Beyond the Basics

Compositional Sampling Using Gibbs

Turing.jl provides a Gibbs interface to combine different samplers. For example, one can combine an HMC sampler with a PG sampler to run inference for different parameters in a single model as below.

@model function simple_choice(xs)
    p ~ Beta(2, 2)
    z ~ Bernoulli(p)
    for i in 1:length(xs)
        if z == 1
            xs[i] ~ Normal(0, 1)
        else
            xs[i] ~ Normal(2, 1)
        end
    end
end

simple_choice_f = simple_choice([1.5, 2.0, 0.3])

chn = sample(simple_choice_f, Gibbs(HMC(0.2, 3, :p), PG(20, :z)), 1000)

The Gibbs sampler can be used to specify unique automatic differentation backends for different variable spaces. Please see the Automatic Differentiation article for more.

For more details of compositional sampling in Turing.jl, please check the corresponding paper.

Working with MCMCChains.jl

Turing.jl wraps its samples using MCMCChains.Chain so that all the functions working for MCMCChains.Chain can be re-used in Turing.jl. Two typical functions are MCMCChains.describe and MCMCChains.plot, which can be used as follows for an obtained chain chn. For more information on MCMCChains, please see the GitHub repository.

describe(chn) # Lists statistics of the samples.
plot(chn) # Plots statistics of the samples.

There are numerous functions in addition to describe and plot in the MCMCChains package, such as those used in convergence diagnostics. For more information on the package, please see the GitHub repository.

Working with Libtask.jl

The Libtask.jl library provides write-on-copy data structures that are safe for use in Turing’s particle-based samplers. One data structure in particular is often required for use – the TArray. The following sampler types require the use of a TArray to store distributions:

  • IPMCMC
  • IS
  • PG
  • PMMH
  • SMC

If you do not use a TArray to store arrays of distributions when using a particle-based sampler, you may experience errors.

Here is an example of how the TArray (using a TArray constructor function called tzeros) can be applied in this way:

# Turing model definition.
@model function BayesHmm(y)
    # Declare a TArray with a length of N.
    s = tzeros(Int, N)
    m = Vector{Real}(undef, K)
    T = Vector{Vector{Real}}(undef, K)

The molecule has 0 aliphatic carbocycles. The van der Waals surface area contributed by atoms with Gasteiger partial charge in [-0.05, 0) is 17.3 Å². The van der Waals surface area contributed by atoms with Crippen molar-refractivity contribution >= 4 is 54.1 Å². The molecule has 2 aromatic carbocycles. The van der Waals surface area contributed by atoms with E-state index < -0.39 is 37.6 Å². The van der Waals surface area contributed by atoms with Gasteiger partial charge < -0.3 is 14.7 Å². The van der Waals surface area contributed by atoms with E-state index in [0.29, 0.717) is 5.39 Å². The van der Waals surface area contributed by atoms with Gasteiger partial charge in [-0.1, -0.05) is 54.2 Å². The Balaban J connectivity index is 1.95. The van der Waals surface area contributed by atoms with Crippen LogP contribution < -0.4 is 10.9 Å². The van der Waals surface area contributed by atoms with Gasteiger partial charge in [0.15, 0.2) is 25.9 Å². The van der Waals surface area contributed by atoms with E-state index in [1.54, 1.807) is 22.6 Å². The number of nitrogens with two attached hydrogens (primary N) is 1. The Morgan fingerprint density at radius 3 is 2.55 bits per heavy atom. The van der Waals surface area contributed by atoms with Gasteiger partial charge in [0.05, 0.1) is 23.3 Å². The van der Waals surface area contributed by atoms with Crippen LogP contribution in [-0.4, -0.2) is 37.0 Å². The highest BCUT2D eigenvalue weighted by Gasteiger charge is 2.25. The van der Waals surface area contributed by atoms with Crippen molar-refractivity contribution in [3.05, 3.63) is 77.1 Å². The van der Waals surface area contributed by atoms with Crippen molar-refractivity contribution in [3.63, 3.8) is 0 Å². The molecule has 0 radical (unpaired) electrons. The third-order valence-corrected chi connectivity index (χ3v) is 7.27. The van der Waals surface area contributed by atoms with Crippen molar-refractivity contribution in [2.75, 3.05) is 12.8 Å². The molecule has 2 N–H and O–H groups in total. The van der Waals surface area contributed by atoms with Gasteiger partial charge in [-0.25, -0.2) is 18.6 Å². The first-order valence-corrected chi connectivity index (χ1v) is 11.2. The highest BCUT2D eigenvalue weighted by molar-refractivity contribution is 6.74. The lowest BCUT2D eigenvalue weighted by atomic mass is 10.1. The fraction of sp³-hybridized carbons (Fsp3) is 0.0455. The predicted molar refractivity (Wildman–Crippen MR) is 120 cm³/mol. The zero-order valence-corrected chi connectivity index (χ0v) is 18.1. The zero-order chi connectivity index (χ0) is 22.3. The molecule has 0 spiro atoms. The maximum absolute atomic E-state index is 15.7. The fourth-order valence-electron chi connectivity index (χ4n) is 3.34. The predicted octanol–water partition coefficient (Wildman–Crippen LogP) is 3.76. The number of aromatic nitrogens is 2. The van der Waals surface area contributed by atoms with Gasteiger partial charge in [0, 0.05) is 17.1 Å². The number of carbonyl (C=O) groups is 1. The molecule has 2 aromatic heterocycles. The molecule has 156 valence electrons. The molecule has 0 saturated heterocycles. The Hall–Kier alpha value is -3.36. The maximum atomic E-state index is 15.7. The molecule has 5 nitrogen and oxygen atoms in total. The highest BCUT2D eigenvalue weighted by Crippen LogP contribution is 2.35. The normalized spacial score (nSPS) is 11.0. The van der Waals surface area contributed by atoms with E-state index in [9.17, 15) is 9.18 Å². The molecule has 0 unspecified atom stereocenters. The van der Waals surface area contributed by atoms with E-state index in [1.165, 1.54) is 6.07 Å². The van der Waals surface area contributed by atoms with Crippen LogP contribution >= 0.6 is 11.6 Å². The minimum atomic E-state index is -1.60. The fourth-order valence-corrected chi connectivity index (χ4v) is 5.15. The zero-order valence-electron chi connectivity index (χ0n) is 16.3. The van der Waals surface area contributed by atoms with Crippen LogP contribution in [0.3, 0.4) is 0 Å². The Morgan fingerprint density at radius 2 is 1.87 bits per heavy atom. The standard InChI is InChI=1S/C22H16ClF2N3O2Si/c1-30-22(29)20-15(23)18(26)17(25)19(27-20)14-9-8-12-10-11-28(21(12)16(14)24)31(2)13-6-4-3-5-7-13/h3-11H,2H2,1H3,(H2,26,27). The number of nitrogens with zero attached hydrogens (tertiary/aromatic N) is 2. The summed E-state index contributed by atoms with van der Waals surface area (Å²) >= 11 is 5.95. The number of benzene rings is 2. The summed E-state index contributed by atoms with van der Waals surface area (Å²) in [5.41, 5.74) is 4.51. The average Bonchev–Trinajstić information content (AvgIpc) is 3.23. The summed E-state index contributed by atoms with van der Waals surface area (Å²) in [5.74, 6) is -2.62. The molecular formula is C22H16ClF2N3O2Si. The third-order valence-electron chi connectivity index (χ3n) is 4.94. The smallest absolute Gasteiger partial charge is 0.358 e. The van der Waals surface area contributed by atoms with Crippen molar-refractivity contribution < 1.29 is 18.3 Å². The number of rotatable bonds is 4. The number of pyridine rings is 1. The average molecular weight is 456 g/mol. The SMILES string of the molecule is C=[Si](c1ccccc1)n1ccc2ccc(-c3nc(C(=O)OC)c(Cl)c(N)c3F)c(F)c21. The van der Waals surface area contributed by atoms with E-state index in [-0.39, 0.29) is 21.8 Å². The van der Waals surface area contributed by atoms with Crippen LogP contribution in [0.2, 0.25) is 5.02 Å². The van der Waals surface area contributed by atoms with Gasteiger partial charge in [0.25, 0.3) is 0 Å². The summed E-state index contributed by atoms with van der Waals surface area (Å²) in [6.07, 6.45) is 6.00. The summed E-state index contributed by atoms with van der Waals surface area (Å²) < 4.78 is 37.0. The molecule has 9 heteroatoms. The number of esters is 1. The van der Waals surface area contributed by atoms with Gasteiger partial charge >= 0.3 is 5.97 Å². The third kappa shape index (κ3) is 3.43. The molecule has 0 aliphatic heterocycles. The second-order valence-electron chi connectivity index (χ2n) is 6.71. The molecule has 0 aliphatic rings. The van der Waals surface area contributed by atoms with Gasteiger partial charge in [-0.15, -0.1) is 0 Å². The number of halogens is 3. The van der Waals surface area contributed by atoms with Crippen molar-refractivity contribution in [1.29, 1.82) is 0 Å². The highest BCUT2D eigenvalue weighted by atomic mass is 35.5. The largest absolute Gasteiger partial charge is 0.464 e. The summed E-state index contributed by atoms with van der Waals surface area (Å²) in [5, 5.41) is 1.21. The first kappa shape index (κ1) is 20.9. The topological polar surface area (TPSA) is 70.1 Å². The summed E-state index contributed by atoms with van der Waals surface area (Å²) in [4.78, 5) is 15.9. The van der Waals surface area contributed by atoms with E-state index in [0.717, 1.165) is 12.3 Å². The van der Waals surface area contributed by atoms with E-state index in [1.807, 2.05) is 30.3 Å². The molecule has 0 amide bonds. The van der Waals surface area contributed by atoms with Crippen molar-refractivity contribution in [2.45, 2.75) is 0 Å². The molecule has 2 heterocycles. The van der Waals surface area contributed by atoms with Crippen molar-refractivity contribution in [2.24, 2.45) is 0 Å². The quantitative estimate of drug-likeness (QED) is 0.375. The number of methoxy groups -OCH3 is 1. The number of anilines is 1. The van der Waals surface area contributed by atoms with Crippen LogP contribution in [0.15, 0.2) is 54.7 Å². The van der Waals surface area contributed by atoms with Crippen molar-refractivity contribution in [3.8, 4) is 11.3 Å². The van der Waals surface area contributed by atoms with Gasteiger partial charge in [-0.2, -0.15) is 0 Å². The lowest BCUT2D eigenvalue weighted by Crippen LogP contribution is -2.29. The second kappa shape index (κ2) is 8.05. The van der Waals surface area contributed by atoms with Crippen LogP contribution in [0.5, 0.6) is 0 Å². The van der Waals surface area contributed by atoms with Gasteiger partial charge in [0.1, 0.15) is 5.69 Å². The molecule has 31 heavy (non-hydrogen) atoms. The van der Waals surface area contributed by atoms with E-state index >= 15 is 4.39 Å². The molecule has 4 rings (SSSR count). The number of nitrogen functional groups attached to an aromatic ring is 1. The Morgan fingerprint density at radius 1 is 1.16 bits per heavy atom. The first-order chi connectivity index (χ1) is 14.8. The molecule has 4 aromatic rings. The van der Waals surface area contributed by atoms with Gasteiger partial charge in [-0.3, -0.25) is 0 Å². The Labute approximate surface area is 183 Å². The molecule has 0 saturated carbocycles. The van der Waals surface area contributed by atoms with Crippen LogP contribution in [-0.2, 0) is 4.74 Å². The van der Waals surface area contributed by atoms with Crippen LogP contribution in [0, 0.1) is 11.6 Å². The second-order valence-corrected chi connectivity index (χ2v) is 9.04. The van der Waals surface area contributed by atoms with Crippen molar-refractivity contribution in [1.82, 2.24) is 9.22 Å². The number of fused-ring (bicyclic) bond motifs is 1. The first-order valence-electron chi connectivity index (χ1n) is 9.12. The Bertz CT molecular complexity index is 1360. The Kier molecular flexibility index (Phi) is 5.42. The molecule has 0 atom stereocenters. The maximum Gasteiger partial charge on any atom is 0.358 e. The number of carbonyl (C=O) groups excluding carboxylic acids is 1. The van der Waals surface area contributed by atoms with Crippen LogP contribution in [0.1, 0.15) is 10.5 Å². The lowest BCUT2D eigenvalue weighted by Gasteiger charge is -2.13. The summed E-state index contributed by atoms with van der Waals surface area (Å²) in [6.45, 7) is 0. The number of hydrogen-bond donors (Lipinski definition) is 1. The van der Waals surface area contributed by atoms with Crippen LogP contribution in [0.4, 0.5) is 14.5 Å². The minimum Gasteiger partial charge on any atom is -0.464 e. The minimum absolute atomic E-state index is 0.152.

for i = 1:K
        T[i] ~ Dirichlet(ones(K)/K)
        m[i] ~ Normal(i, 0.01)
    end

    # Draw from a distribution for each element in s.
    s[1] ~ Categorical(K)
    for i = 2:N
        s[i] ~ Categorical(vec(T[s[i-1]]))
        y[i] ~ Normal(m[s[i]], 0.1)
    end
    return (s, m)
end;

Changing Default Settings

Some of Turing.jl’s default settings can be changed for better usage.

AD Chunk Size

ForwardDiff (Turing’s default AD backend) uses forward-mode chunk-wise AD. The chunk size can be manually set by setchunksize(new_chunk_size); alternatively, use an auto-tuning helper function auto_tune_chunk_size!(mf::Function, rep_num=10), which will profile various chunk sizes. Here mf is the model function, e.g. gdemo(1.5, 2), and rep_num is the number of repetitions during profiling.

AD Backend

Turing supports four packages of automatic differentiation (AD) in the back end during sampling. The default AD backend is ForwardDiff for forward-mode AD. Three reverse-mode AD backends are also supported, namely Tracker, Zygote and ReverseDiff. Zygote and ReverseDiff are supported optionally if explicitly loaded by the user with using Zygote or using ReverseDiff next to using Turing.

For more information on Turing’s automatic differentiation backend, please see the Automatic Differentiation article.

Progress Logging

Turing.jl uses ProgressLogging.jl to log the progress of sampling. Progress logging is enabled as default but might slow down inference. It can be turned on or off by setting the keyword argument progress of sample to true or false, respectively. Moreover, you can enable or disable progress logging globally by calling turnprogress(true) or turnprogress(false), respectively.

Turing uses heuristics to select an appropriate visualization backend. If you use Juno, the progress is displayed with a progress bar in the Atom window. For Jupyter notebooks the default backend is ConsoleProgressMonitor.jl. In all other cases progress logs are displayed with TerminalLoggers.jl. Alternatively, if you provide a custom visualization backend, Turing uses it instead of the default backend.